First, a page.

Cuban doctors in the crosshairs


The U.S. Agency for International Development has given $1 million to an anti-communist foundation that will promote human rights in Cuba.
I suspect the money is linked to USAID’s pledge to spend up to $3 million to “investigate, collect, and analyze information related to human rights violations – including forced labor – of Cuban medical personnel exported overseas.”
The Victims of Communism Memorial Foundation, Inc., is dedicated to educating “this generation and future generations about the ideology, history, and legacy of communism,” the group’s website says.
On Dec. 18, the group and the Organization of American States hosted a conference titled, “The Dark Reality behind the Cuban
Medical Missions.” See details.

Marion Smith

The group’s executive director is Marion Smith, who contends that Cuba’s program to send doctors abroad is “dangerous, dehumanizing and downright evil.”
Cuban officials have denied such accusations.
“These lies reveal the low morality of the United States government and its politicians who devoted themselves to the business of aggression against Cuba,” the Foreign Ministry said in a statement.
The Washington, D.C., foundation also claims, without providing evidence, that Cuban authorities murdered Oswaldo Payá, a human rights activist who died after his car slammed into a tree in eastern Cuba on July 22, 2012.
The foundation posthumously awarded Payá with the Truman-Reagan Medal of Freedom in 2018. Cuban dissident Guillermo Fariñas received the medal in 2015.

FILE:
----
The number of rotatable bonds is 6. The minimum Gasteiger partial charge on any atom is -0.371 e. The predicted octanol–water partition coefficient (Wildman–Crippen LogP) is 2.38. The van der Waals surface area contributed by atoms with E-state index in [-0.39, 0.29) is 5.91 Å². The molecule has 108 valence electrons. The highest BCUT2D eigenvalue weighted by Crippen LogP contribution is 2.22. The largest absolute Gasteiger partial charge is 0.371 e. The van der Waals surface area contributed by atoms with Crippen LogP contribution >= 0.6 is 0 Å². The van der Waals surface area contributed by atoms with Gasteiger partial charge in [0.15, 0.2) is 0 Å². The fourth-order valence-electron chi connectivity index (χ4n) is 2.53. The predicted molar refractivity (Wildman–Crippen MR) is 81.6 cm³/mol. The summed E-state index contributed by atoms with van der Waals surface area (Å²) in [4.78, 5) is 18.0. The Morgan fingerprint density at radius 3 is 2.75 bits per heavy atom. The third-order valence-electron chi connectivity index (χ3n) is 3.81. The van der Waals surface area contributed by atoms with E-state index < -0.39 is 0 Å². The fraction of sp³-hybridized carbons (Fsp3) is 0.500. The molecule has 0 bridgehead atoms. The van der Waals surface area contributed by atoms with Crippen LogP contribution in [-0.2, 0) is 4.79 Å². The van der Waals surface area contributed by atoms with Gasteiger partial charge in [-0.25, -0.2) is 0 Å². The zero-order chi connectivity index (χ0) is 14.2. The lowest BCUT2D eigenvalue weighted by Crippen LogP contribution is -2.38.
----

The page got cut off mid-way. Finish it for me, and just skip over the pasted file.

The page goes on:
The foundation sees communism as a growing menace. In October, the group released the results of a survey showing that 36% of millennials in the United States view communism favorably, up 8 points from 2018.
The Washington, D.C., organization says “witnesses with a living memory of 20th century communism are passing away. And an entire generation of Americans is open to collectivist ideas because they don’t know the truth.”
The poll also showed that 27% Americans see Donald Trump as the “biggest threat to world peace” over Kim Jong-Un (22%) and Vladimir Putin (15%).
Smith, a native of South Carolina, has led the foundation since March 2014. He earned an annual salary of $180,000, not including $20,732 in other compensation, in 2017, tax records show.
The $1 million USAID grant is part of at least $5,065,439 that the agency awarded for Cuba projects in September. Other recipients include Outreach Aid to the Americas, Inc., which received two grants worth $1,887,800; Grupo de Apoyo a la Democracia, $750,000; International Republican Institute, $686,209; International Institute on Race, Equality and Human Rights, $325,000; Asociación Observatorio Cubano de Derechos Humanos, $250,000; and Liberatus, $166,430. For additional information, see “USAID shells out $2.6 million for Cuba projects” and “USAID will highlight ‘failures of the Cuban revolution.’

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